Archives for September 2013

Twitter launches emergency alerts

TwitteralertsFema screenshotWe are excited to share the news that Twitter has launched “Twitter Alerts” to enable official agencies to issue emergency alerts during times of crisis.

Users who sign up for an agency’s Twitter alerts will receive emergency messages directly to their mobile phone via a text message, push notification or highlighted Tweet.

The ability to issue Twitter Alerts via this service is available free to local, national and international institutions that provide critical information to the general public such as:

  • Law enforcement and public safety agencies
  • Emergency management agencies
  • City and municipal governments as well as their agencies and representatives
  • County and regional agencies, providing services to cities and municipalities
  • And select state, federal and national agencies and NGOs.

Agencies need to first apply (and update their security) and once approved they will then have the Alerts feature displayed on their Twitter profile which followers can click to sign up as indicated below:


Agencies will also receive a custom url to promote to their constituents to signup eg This is critical as followers will not automatically receive Twitter Alerts – they must sign up for the service. The agency will have the Alert function available to them when they are signed in to Twitter, which they can then activate in times of emergency for specific tweets. The service also operates from mobile devices.

So far participating agencies have signed up from the United States, Japan and Korea. Global nonprofits include the UN Office for the Coordination of Humanitarian Affairs and World Health Organization.

We have added this information to the Emergency 2.0 Wiki in our Tips for the Public and also our Guidelines for Emergency Agencies, Government, Community Agencies, Schools and Business section on Establishing Social Media Channels.

We  also plan to add the participating agencies to our Emergency 2.0 Wiki global directory and are calling for volunteers to help add the content and keep it updated. If you are interested in helping please contact us.

Please help spread the word about Twitter Alerts to accelerate global takeup of this vital lifesaving service.

Many thanks,

Eileen Culleton, Founder & CEO (Voluntary)

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Imagine a world of resilient communities empowered to use social media in disasters #2030NOW

Image courtesy Emergency 2.0 Australia Project

Image courtesy Emergency 2.0 Australia Project

Right now a global conversation is taking place online via #2030NOW about what kind of world we want in 2030.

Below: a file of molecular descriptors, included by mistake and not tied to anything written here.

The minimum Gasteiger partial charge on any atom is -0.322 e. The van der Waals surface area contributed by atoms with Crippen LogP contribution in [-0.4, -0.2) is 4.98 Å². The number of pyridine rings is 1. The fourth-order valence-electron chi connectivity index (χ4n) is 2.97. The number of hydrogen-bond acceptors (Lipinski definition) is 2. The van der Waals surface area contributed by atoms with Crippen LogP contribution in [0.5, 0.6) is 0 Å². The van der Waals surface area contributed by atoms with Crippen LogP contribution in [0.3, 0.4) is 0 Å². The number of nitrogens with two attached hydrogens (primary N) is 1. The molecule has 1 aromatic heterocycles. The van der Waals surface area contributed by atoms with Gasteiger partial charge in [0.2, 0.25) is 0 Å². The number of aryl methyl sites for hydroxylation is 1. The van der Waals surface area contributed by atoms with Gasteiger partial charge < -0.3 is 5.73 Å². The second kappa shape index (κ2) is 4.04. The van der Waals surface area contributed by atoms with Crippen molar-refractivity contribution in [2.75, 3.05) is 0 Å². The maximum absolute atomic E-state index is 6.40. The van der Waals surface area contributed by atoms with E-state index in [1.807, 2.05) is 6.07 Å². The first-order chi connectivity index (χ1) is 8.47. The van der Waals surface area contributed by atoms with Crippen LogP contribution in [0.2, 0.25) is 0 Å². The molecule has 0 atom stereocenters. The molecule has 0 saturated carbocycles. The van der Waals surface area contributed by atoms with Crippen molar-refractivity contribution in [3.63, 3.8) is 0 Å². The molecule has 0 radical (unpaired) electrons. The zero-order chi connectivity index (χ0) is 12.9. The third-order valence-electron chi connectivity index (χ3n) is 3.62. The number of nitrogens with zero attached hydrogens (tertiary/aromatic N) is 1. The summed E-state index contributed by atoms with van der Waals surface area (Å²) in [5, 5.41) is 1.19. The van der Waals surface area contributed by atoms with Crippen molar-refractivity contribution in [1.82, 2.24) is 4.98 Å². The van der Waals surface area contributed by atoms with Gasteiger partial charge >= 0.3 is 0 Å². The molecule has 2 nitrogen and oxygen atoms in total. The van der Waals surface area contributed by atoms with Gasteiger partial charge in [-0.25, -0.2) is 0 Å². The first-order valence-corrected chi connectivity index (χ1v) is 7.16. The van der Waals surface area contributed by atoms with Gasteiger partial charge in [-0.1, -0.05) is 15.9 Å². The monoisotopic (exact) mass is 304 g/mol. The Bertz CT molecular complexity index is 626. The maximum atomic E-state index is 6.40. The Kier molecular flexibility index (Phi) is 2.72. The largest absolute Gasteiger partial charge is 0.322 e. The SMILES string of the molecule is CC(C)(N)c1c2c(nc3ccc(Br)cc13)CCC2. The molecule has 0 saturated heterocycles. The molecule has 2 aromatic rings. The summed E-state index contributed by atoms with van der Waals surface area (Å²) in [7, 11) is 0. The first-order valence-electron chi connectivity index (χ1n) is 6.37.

Instigated by the Social Good Summit (22-24 September) in New York, with meetups around the globe, leading experts, advocates and innovators are sharing their ideas on how social media and technology can address some of the world’s biggest challenges.

SocialGoodSummit_Logo_2013_bWe’re adding our voice to the discussion, sharing ideas on how we can all help build resilient communities empowered to use social media in disasters. As well as taking part in the Twitter conversation, we’ll also be highlighting our article published on Plus Social Good, a community linked to the Summit. Please see the excerpt below:

“Imagine a world where during a disaster everyone knows how to use social media to save their own lives and the lives of others.

Where the whole of the community: emergency services, government, NGOs, community groups, business, media and citizens use social media to inform, share and collaborate to face disaster.

Where emergency services utilise social media to instantly broadcast emergency warnings to the public. Where citizens have emergency apps on their mobile devices providing them with live alerts, information on how to prepare for disasters and maps of evacuation shelters. And, which empowers them to share disaster information from the scene using social media.

Where emergency services actively crowdsource localised information from citizens? Where emergency information, road closures, live photos and video are posted on crowdmaps by the whole of community.

Where digital volunteers locally and across the globe work around the clock to help emergency services monitor social media and respond in real time to calls for help.

Where in the recovery phase of a disaster, social media, mobile apps and crowdmaps are used to empower communities to directly help one another by donating and accessing relief supplies, accommodation and volunteer help.

We, the Emergency 2.0 Wiki community, believe this vision of resilient communities, empowered to use social media in disasters is possible and are actively working around the world to make this a reality. To help facilitate this, we created the Wiki, a world first free global resource for using social media in emergencies.” To read more please see Plus Social Good.

The Emergency 2.0 Wiki is looking forward to joining the #2030NOW discussion and sharing ideas on how we can all help build resilient communities empowered to use social media in disasters. We encourage you to add your voice!


Eileen Culleton, Founder & CEO (voluntary)

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